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No, corn silk still no cure for high blood pressure

“Look at how high blood pressure can affect you and its natural treatment," reads the headline of a Facebook post shared in Nigeria.

According to the July 2021 post, drinking water infused with the thread-like strands around corn, also known as maize, is a cure for high blood pressure.

"Drink a cup on an empty stomach in the morning and drink a cup before you go to bed. Do this process everyday until you are totally healed. Don't forget to check your diet after this treatment," the post reads in part.

We debunked a very similar claim in September 2020. Then medical experts told us the idea that the treatment could cure diabetes, high blood pressure and high cholesterol was “frivolous” and should be ignored

Has this advice changed?

BloodPressure_False

‘Such claims have not been scientifically proven’

The healthcare division of Johns Hopkins University in the US says high blood pressure or hypertension is when blood moves more forcefully through the arteries than it should.

“The resulting health problems from high blood pressure can include heart disease, heart failure, stroke, kidney damage, vision loss, and memory loss and cognitive decline,” says Johns Hopkins.

Exercise, a diet change and weight loss for overweight people are some of the recommended ways of managing high blood pressure.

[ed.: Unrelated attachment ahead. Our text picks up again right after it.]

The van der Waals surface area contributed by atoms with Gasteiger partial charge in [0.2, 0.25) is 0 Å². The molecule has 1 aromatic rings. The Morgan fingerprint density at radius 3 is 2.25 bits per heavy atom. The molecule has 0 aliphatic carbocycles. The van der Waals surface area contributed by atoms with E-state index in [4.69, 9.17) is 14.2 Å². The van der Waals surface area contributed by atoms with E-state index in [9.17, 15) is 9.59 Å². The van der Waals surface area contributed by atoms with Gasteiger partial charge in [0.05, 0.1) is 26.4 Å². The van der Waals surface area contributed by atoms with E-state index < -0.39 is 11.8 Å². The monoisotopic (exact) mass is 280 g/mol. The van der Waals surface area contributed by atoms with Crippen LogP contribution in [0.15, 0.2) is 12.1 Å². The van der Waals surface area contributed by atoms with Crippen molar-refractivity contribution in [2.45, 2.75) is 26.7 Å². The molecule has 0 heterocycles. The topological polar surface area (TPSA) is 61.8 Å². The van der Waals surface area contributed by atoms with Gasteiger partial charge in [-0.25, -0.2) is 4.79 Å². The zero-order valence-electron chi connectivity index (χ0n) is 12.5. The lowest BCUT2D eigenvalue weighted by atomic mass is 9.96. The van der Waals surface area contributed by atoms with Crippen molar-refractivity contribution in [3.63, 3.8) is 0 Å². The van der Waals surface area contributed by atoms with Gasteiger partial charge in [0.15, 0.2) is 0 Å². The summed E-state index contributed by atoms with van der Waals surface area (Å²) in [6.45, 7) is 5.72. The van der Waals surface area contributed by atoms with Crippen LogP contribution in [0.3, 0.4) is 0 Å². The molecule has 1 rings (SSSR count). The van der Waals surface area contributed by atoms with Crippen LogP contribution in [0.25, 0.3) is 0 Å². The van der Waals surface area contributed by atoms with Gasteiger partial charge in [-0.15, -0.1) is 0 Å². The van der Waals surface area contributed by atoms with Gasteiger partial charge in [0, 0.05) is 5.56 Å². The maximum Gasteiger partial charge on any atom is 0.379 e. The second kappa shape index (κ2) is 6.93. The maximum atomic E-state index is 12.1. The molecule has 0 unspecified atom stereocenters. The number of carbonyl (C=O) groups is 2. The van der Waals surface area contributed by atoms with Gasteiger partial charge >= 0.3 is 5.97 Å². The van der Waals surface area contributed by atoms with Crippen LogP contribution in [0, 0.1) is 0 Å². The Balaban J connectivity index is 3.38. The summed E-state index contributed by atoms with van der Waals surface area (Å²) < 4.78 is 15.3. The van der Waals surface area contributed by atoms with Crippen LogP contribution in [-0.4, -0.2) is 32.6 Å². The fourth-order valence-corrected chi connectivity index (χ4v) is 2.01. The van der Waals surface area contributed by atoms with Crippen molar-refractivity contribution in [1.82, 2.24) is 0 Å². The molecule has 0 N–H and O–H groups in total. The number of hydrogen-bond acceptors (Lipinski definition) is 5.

"There are plants that are said to have antihypertensive abilities but it has not been investigated or scientifically proven," Ghasi Samuel, a professor of pharmacology at the University of Nigeria in Enugu, southeastern Nigeria, told Africa Check.

He also urged people to disregard the claim and visit a doctor who would help them manage the condition.

Posts advertising cures for health conditions, not orthodox medicine, are common on social media. Africa Check has checked many of these claims and time and again experts have advised people not to try unproven treatments.

For publishers: what to do if your post is rated false

A fact-checker has rated your Facebook or Instagram post as “false”. What should you do? First, don't delete!

Click on our guide for the steps you should follow.

Publishers guide

Africa Check teams up with Facebook

Africa Check is a partner in Facebook’s third-party fact-checking programme to help stop the spread of false information on social media.

The content we rate as “false” will be downgraded on Facebook and Instagram. This means fewer people will see it.

You can also help identify false information on Facebook. This guide explains how.

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